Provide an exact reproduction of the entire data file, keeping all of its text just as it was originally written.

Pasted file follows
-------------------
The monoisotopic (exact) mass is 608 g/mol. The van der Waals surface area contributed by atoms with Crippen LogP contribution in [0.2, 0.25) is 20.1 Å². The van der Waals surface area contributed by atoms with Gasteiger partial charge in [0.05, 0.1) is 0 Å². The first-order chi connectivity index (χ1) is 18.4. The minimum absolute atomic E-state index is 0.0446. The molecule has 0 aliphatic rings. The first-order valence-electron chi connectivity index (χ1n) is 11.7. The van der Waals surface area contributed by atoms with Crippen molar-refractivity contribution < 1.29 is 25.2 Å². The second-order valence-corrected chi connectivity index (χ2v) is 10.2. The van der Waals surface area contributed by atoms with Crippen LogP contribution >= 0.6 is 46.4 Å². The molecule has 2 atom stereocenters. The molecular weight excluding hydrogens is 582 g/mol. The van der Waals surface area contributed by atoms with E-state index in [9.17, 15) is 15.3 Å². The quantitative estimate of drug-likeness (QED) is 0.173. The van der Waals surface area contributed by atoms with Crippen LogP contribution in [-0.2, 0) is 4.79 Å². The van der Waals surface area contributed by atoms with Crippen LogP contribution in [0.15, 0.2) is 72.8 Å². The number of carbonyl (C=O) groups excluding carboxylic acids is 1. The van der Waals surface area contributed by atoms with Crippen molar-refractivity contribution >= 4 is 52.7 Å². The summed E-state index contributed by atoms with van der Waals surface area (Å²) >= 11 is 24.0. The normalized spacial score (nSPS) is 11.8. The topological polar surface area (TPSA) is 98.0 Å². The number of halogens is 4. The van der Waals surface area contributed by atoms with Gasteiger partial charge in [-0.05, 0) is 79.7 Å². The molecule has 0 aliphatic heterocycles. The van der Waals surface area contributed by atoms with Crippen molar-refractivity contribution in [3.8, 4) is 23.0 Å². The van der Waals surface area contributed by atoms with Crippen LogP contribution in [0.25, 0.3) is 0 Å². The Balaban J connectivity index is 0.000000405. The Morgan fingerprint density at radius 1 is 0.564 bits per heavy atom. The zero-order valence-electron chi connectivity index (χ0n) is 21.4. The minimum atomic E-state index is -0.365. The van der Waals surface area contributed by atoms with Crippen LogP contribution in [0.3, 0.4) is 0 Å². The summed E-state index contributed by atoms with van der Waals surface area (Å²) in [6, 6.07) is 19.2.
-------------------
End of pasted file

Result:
The monoisotopic (exact) mass is 608 g/mol. The van der Waals surface area contributed by atoms with Crippen LogP contribution in [0.2, 0.25) is 20.1 Å². The van der Waals surface area contributed by atoms with Gasteiger partial charge in [0.05, 0.1) is 0 Å². The first-order chi connectivity index (χ1) is 18.4. The minimum absolute atomic E-state index is 0.0446. The molecule has 0 aliphatic rings. The first-order valence-electron chi connectivity index (χ1n) is 11.7. The van der Waals surface area contributed by atoms with Crippen molar-refractivity contribution < 1.29 is 25.2 Å². The second-order valence-corrected chi connectivity index (χ2v) is 10.2. The van der Waals surface area contributed by atoms with Crippen LogP contribution >= 0.6 is 46.4 Å². The molecule has 2 atom stereocenters. The molecular weight excluding hydrogens is 582 g/mol. The van der Waals surface area contributed by atoms with E-state index in [9.17, 15) is 15.3 Å². The quantitative estimate of drug-likeness (QED) is 0.173. The van der Waals surface area contributed by atoms with Crippen LogP contribution in [-0.2, 0) is 4.79 Å². The van der Waals surface area contributed by atoms with Crippen LogP contribution in [0.15, 0.2) is 72.8 Å². The number of carbonyl (C=O) groups excluding carboxylic acids is 1. The van der Waals surface area contributed by atoms with Crippen molar-refractivity contribution >= 4 is 52.7 Å². The summed E-state index contributed by atoms with van der Waals surface area (Å²) >= 11 is 24.0. The normalized spacial score (nSPS) is 11.8. The topological polar surface area (TPSA) is 98.0 Å². The number of halogens is 4. The van der Waals surface area contributed by atoms with Gasteiger partial charge in [-0.05, 0) is 79.7 Å². The molecule has 0 aliphatic heterocycles. The van der Waals surface area contributed by atoms with Crippen molar-refractivity contribution in [3.8, 4) is 23.0 Å². The van der Waals surface area contributed by atoms with Crippen LogP contribution in [0.25, 0.3) is 0 Å². The Balaban J connectivity index is 0.000000405. The Morgan fingerprint density at radius 1 is 0.564 bits per heavy atom. The zero-order valence-electron chi connectivity index (χ0n) is 21.4. The minimum atomic E-state index is -0.365. The van der Waals surface area contributed by atoms with Crippen LogP contribution in [0.3, 0.4) is 0 Å². The summed E-state index contributed by atoms with van der Waals surface area (Å²) in [6, 6.07) is 19.2.